Machine learning based methods for diagnosis and progression prediction of COVID-19 from imaging data have gained significant attention in the last months, in particular by the use of deep learning models. In this context hundreds of models where proposed with the majority of them trained on public datasets. Data scarcity, mismatch between training and target population, group imbalance, and lack of documentation are important sources of bias, hindering the applicability of these models to real-world clinical practice. Considering that datasets are an essential part of model building and evaluation, a deeper understanding of the current landscape is needed. This paper presents an overview of the currently public available COVID-19 chest X-ray datasets. Each dataset is briefly described and potential strength, limitations and interactions between datasets are identified. In particular, some key properties of current datasets that could be potential sources of bias, impairing models trained on them are pointed out. These descriptions are useful for model building on those datasets, to choose the best dataset according the model goal, to take into account the specific limitations to avoid reporting overconfident benchmark results, and to discuss their impact on the generalisation capabilities in a specific clinical setting. [less ▲]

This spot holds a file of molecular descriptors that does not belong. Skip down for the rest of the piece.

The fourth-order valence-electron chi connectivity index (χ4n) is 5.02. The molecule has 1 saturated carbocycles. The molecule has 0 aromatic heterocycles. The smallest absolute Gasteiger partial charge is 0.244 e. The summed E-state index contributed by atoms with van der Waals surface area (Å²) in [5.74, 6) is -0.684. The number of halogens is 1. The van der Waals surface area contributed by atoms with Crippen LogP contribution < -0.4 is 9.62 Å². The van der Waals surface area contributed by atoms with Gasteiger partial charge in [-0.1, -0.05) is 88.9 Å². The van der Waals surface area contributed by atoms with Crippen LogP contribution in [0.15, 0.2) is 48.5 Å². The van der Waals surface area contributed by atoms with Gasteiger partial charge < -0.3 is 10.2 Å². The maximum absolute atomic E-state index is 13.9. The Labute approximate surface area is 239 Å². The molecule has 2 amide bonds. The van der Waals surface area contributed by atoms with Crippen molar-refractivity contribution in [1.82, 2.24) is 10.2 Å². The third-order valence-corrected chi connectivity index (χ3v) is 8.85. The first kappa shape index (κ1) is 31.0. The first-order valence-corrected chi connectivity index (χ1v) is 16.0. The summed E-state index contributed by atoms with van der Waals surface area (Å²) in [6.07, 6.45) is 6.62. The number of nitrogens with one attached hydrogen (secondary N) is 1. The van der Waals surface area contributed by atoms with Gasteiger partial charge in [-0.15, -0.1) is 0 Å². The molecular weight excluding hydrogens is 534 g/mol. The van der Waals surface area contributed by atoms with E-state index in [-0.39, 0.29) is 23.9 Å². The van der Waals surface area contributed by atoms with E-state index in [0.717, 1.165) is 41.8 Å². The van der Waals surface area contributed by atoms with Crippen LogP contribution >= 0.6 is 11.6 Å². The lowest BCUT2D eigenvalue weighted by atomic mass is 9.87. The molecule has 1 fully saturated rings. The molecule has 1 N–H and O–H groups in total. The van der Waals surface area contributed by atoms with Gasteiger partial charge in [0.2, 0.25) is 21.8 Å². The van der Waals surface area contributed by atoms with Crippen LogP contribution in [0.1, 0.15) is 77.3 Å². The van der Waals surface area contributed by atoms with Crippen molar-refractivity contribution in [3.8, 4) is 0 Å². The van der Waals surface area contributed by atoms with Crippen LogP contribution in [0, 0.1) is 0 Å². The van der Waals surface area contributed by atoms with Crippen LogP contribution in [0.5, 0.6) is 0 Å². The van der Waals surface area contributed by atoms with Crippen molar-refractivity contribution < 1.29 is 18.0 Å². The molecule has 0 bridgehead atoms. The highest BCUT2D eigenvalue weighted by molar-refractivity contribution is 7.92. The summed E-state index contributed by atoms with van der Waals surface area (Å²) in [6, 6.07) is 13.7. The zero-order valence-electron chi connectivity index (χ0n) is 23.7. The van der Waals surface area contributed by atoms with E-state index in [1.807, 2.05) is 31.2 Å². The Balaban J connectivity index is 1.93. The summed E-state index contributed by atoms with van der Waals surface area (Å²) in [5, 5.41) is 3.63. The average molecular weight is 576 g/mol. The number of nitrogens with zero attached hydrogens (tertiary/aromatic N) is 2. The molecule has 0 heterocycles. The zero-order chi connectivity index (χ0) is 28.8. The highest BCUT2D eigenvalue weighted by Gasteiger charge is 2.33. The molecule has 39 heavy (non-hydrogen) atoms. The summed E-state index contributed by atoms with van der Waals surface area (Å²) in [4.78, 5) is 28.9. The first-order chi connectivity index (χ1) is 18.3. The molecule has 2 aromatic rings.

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See detailFrom tech to bench: Deep Learning pipeline for image segmentation of high-throughput high-content microscopy data
Garcia Santa Cruz, Beatriz UL; Jarazo, Javier UL; Saraiva, Claudia UL et al

Poster (2019, November 29)

Automation of biological image analysis is essential to boost biomedical research. The study of complex diseases such as neurodegenerative diseases calls for big amounts of data to build models towards ... [more ▼]